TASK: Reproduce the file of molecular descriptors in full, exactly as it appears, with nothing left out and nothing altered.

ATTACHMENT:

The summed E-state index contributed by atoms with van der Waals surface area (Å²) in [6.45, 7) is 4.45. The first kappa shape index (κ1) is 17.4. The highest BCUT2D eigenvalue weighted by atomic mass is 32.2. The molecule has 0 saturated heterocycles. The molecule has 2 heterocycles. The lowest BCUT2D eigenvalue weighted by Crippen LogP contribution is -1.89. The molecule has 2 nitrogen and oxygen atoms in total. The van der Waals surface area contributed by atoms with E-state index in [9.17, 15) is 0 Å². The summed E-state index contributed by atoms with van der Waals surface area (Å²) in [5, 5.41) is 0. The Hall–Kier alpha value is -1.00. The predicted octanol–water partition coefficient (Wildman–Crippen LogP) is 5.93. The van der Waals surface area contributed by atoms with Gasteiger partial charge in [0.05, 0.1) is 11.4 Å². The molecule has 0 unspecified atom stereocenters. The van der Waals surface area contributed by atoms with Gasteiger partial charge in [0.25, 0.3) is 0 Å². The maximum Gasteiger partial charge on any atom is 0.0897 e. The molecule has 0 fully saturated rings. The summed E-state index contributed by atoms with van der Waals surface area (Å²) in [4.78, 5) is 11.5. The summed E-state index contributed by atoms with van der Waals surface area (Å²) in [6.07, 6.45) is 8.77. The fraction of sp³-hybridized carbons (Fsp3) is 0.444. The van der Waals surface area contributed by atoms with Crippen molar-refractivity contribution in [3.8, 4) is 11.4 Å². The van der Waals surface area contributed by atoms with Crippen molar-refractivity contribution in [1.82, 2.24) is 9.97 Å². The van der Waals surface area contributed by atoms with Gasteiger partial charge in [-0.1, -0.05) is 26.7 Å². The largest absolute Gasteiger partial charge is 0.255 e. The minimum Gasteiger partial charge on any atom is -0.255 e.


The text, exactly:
The summed E-state index contributed by atoms with van der Waals surface area (Å²) in [6.45, 7) is 4.45. The first kappa shape index (κ1) is 17.4. The highest BCUT2D eigenvalue weighted by atomic mass is 32.2. The molecule has 0 saturated heterocycles. The molecule has 2 heterocycles. The lowest BCUT2D eigenvalue weighted by Crippen LogP contribution is -1.89. The molecule has 2 nitrogen and oxygen atoms in total. The van der Waals surface area contributed by atoms with E-state index in [9.17, 15) is 0 Å². The summed E-state index contributed by atoms with van der Waals surface area (Å²) in [5, 5.41) is 0. The Hall–Kier alpha value is -1.00. The predicted octanol–water partition coefficient (Wildman–Crippen LogP) is 5.93. The van der Waals surface area contributed by atoms with Gasteiger partial charge in [0.05, 0.1) is 11.4 Å². The molecule has 0 unspecified atom stereocenters. The van der Waals surface area contributed by atoms with Gasteiger partial charge in [0.25, 0.3) is 0 Å². The maximum Gasteiger partial charge on any atom is 0.0897 e. The molecule has 0 fully saturated rings. The summed E-state index contributed by atoms with van der Waals surface area (Å²) in [4.78, 5) is 11.5. The summed E-state index contributed by atoms with van der Waals surface area (Å²) in [6.07, 6.45) is 8.77. The fraction of sp³-hybridized carbons (Fsp3) is 0.444. The van der Waals surface area contributed by atoms with Crippen molar-refractivity contribution in [3.8, 4) is 11.4 Å². The van der Waals surface area contributed by atoms with Crippen molar-refractivity contribution in [1.82, 2.24) is 9.97 Å². The van der Waals surface area contributed by atoms with Gasteiger partial charge in [-0.1, -0.05) is 26.7 Å². The largest absolute Gasteiger partial charge is 0.255 e. The minimum Gasteiger partial charge on any atom is -0.255 e.